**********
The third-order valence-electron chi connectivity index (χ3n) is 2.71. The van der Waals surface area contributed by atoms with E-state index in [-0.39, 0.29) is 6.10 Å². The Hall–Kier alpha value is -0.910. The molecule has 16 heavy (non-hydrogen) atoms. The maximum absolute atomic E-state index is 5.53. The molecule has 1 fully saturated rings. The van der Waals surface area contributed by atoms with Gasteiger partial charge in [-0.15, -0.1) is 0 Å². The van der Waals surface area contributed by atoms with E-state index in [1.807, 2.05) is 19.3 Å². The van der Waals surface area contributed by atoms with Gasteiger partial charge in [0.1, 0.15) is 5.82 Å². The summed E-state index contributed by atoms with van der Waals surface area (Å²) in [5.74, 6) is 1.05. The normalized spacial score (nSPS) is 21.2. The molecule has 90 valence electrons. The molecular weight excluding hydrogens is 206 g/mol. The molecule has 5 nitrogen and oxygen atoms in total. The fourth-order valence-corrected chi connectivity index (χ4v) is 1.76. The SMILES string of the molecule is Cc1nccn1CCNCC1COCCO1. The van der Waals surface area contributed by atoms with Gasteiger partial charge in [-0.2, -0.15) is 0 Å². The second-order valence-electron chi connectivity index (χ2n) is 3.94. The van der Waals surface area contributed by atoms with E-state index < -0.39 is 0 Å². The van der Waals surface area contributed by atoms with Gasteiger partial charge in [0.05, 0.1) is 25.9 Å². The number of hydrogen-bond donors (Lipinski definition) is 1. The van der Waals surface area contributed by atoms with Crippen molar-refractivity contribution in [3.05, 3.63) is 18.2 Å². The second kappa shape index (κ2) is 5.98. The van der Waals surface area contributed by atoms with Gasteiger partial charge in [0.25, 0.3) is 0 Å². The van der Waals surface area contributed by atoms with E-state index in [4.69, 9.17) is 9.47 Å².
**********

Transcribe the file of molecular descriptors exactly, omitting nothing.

The third-order valence-electron chi connectivity index (χ3n) is 2.71. The van der Waals surface area contributed by atoms with E-state index in [-0.39, 0.29) is 6.10 Å². The Hall–Kier alpha value is -0.910. The molecule has 16 heavy (non-hydrogen) atoms. The maximum absolute atomic E-state index is 5.53. The molecule has 1 fully saturated rings. The van der Waals surface area contributed by atoms with Gasteiger partial charge in [-0.15, -0.1) is 0 Å². The van der Waals surface area contributed by atoms with E-state index in [1.807, 2.05) is 19.3 Å². The van der Waals surface area contributed by atoms with Gasteiger partial charge in [0.1, 0.15) is 5.82 Å². The summed E-state index contributed by atoms with van der Waals surface area (Å²) in [5.74, 6) is 1.05. The normalized spacial score (nSPS) is 21.2. The molecule has 90 valence electrons. The molecular weight excluding hydrogens is 206 g/mol. The molecule has 5 nitrogen and oxygen atoms in total. The fourth-order valence-corrected chi connectivity index (χ4v) is 1.76. The SMILES string of the molecule is Cc1nccn1CCNCC1COCCO1. The van der Waals surface area contributed by atoms with Gasteiger partial charge in [-0.2, -0.15) is 0 Å². The second-order valence-electron chi connectivity index (χ2n) is 3.94. The van der Waals surface area contributed by atoms with E-state index < -0.39 is 0 Å². The van der Waals surface area contributed by atoms with Gasteiger partial charge in [0.05, 0.1) is 25.9 Å². The number of hydrogen-bond donors (Lipinski definition) is 1. The van der Waals surface area contributed by atoms with Crippen molar-refractivity contribution in [3.05, 3.63) is 18.2 Å². The second kappa shape index (κ2) is 5.98. The van der Waals surface area contributed by atoms with Gasteiger partial charge in [0.25, 0.3) is 0 Å². The van der Waals surface area contributed by atoms with E-state index in [4.69, 9.17) is 9.47 Å².